When a policyholder is forced to engage in several years of litigation over an insurer’s denial of property/casualty coverage, and ultimately prevails in proving the denial was erroneous, is it fair that the insurer is required to pay only what it owed in the first place? Should the insurer also be required to disgorge the true value of the money it kept during those years? Some states address this issue by imposing double-digit prejudgment interest rates on the insurer, thereby helping to reduce the insurer’s incentive to delay resolution of the claim. In other states, however, with relatively nominal prejudgment interest rates, the insurer is rewarded by delay.   In considering this issue, it’s important to understand the true value of a property/casualty insurer’s “float.”…

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05 Jan 2015 Color Match Arrives (Again) in Minnesota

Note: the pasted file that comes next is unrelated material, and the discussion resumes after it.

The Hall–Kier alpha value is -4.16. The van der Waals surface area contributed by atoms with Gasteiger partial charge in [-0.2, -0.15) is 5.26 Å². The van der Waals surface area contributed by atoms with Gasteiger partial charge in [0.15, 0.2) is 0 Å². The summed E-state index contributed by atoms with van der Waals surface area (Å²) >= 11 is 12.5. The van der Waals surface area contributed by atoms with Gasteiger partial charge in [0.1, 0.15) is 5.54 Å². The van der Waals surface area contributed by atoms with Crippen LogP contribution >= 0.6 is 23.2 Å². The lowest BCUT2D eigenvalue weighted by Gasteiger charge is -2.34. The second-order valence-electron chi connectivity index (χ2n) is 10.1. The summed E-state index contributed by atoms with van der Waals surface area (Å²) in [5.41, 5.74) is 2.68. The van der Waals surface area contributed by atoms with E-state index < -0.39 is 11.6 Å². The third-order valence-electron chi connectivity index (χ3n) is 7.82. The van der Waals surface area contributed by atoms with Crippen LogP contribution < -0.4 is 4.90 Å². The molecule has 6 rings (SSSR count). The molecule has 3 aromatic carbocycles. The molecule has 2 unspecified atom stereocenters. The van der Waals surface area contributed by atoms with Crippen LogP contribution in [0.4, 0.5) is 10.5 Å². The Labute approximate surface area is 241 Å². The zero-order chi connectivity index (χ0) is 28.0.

Last month, the Minnesota Supreme Court issued an opinion addressing an insurer’s obligation to match replacement materials after homes suffered storm damage. The opinion in Cedar Bluff Townhome Condominium Association, Inc. v. American Family Mutual Insurance Company, –N.W.2d–, No. A13-0124, 2014 WL 7156914 (Minn. Dec. 17, 2014) stemmed from a hail storm in October 2011 that damaged buildings in the Cedar Bluff townhome neighborhood.   Cedar Buff sought coverage for complete replacement of the buildings’ siding. However, American Family (AmFam) took the position that the policy only required replacement of the individual panels actually damaged by the storm, even though the replacement panels would be slightly darker or lighter than the original panels. The district court granted summary judgment to AmFam, finding that the policy…

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27 Jun 2014 Minnesota’s Bad Faith and Insurance Interest Statutes Instrumental in Recovery for Barnes’ Client